Aspect Oriented Programming in JavaScript

Contents

Aspect Oriented Programming
JavaScript Library for Aspect Oriented Programming
“before” advice
“after” advice
“afterThrowing” advice
“afterReturning” advice
“around” advice
Introducing methods
Library Implementation Details
Conclusion

Aspect Oriented Programming

You are probably already familiar with Object Oriented Programming (OOP) and Functional Programming (FP) paradigms, Aspect Oriented Programming (AOP) is just another programming paradigm. Let’s quickly recall what OOP and FP mean and then define what AOP is.

In OOP programs are constructed from objects: encapsulated data is guarded against access by other code and has a few methods attached to it that allow reading and modifying this data.

In FP the primary building block is function. Functions can be passed as arguments to other functions or returned from functions, ideally there is no shared state and each function communicates with other functions just by means of its return values (output) and parameters (inputs).

AOP in its turn is centered around aspects. Aspect is a module of code that can be specified (adviced) as executable at a certain place in the rest of the code (pointcut). A good introduction into AOP for Java is given in the Spring framework documentation. Here are the definitions of the key terms in AOP:

  • Aspect – module of code to be executed
  • Advice – specification when an aspect should be executed
  • Pointcut – place in code where an advice should be applied

What all those words mean in practice will be more clear from the examples below.

These paradigms are not mutually exclusive, for example, in JavaScript it is possible to use both the Object Oriented and Functional ways of doing things, and usually it is a mix of both. Some languages definitely support one paradigm better than another or do not support some paradigms at all: as an example, Java is primarily an OOP language and Haskell is a FP language.

Ultimately these are just different approaches at how one can structure their programs and they have their strong and weak points in certain situations. OOP is fine when we have a complex domain area with many entities and relations between them and we would like to reflect all those things in the code base so that we can support and evolve our application easier. FP works well when we need to do many computations and can make a good use of its ability to decompose a complex algorithm into simpler reusable parts that are easy to comprehend. AOP is well-suited for cases when we want to introduce some new additional universal behavior, such as logging, transaction or error handling. In that case we would like this additional functionality orthogonal to the core logic of our application to be put into one place and not be scattered across the whole application.

JavaScript Library for Aspect Oriented Programming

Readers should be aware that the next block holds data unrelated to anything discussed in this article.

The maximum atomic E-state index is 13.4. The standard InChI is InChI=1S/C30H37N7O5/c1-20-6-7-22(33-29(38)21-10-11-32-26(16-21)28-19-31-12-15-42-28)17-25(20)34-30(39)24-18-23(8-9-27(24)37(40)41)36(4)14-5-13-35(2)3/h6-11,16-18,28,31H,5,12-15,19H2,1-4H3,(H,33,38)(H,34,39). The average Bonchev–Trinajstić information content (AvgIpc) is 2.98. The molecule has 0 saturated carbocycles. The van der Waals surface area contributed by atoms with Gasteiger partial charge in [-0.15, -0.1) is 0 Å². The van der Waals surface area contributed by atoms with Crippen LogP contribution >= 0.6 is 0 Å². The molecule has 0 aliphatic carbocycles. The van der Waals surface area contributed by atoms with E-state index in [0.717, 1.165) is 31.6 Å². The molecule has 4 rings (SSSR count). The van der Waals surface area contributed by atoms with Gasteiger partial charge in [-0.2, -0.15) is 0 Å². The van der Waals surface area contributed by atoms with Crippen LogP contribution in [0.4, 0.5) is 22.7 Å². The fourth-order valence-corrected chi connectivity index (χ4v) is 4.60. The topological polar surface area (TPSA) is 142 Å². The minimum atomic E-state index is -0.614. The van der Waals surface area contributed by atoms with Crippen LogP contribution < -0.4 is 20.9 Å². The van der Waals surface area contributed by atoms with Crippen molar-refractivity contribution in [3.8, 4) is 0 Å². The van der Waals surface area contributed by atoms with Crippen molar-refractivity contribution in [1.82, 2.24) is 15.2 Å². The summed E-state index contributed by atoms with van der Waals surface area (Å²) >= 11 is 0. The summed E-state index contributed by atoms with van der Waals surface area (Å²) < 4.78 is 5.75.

As discussed above JavaScript supports both OOP and FP. It also turns out that it is very easy to add support for AOP to JavaScript by writing a simple library. I was inspired by the article by Danne Lundqvist’s Aspect Oriented Programming and javascript and just decided to implement my own library which will support a few more advices and will provide a different API.

JavaScript allows to easily redefine methods, add properties to objects during execution time, and also functions are objects in JavaScript. As a result a full-fledged Aspect Oriented Framework in JavaScript is only about 150 lines long as you will shortly see. The topic may be a bit advanced for a beginner JavaScript programmer, so it is assumed that the reader at this point has a good handle of prototypes, closures, invocation context, and other advanced features that make programming in JavaScript so much fun. If this sounds like something completely new, please, refer to the Eloquent JavaScript book by Marijn Haverbeke.

Our library will support the following:

  • Aspect – just functions, as almost everything in JavaScript is a function
  • Advice – “before” before method, “after” after method, “afterThrowing” when an exception is thrown, “afterReturning” just before returning a value from a function, “around” at the moment of function execution
  • Pointcut – “methods” all the methods of an object, “prototypeMethods” all the methods defined on the prototype of an object, “method” only a single method of an object

Let’s take a closer look and start from examples.

“before” advice

Simple example of using the AOP library:

    test("jsAspect.inject: 'before' advice, 'prototypeMethods' pointcut", function() {
        function Object() {
        };
        
        Object.prototype.method1 = function() {
            return "method1value";
        };
        
        Object.prototype.method2 = function() {
            return "method2value";
        };
        
        jsAspect.inject(Object, jsAspect.pointcuts.prototypeMethods, jsAspect.advices.before,
            function beforeCallback() {
                var args = [].slice.call(arguments, 0);

                this.beforeCallbackArgs = this.beforeCallbackArgs || [];
                this.beforeCallbackArgs.push(args);
            }
        );

        var obj = new Object();
        
        equal(obj.method1("arg1", "arg2"), "method1value", "method1 was called as expected and returned the correct value");
        equal(obj.method2("arg3", "arg4", "arg5"), "method2value", "method2 was called as expected and returned the correct value");
        deepEqual(obj.beforeCallbackArgs, [["arg1", "arg2"], ["arg3", "arg4", "arg5"]], "before callback was called as expected with correct 'this'");
    });

In order to advice application of the aspect beforeCallback before invocation of each method defined on the prototype of Object we call jsAspect.inject with appropriate arguments:

    jsAspect.inject(Object, jsAspect.pointcuts.prototypeMethods, jsAspect.advices.before,
        function beforeCallback() {
            var args = [].slice.call(arguments, 0);

            this.beforeCallbackArgs = this.beforeCallbackArgs || [];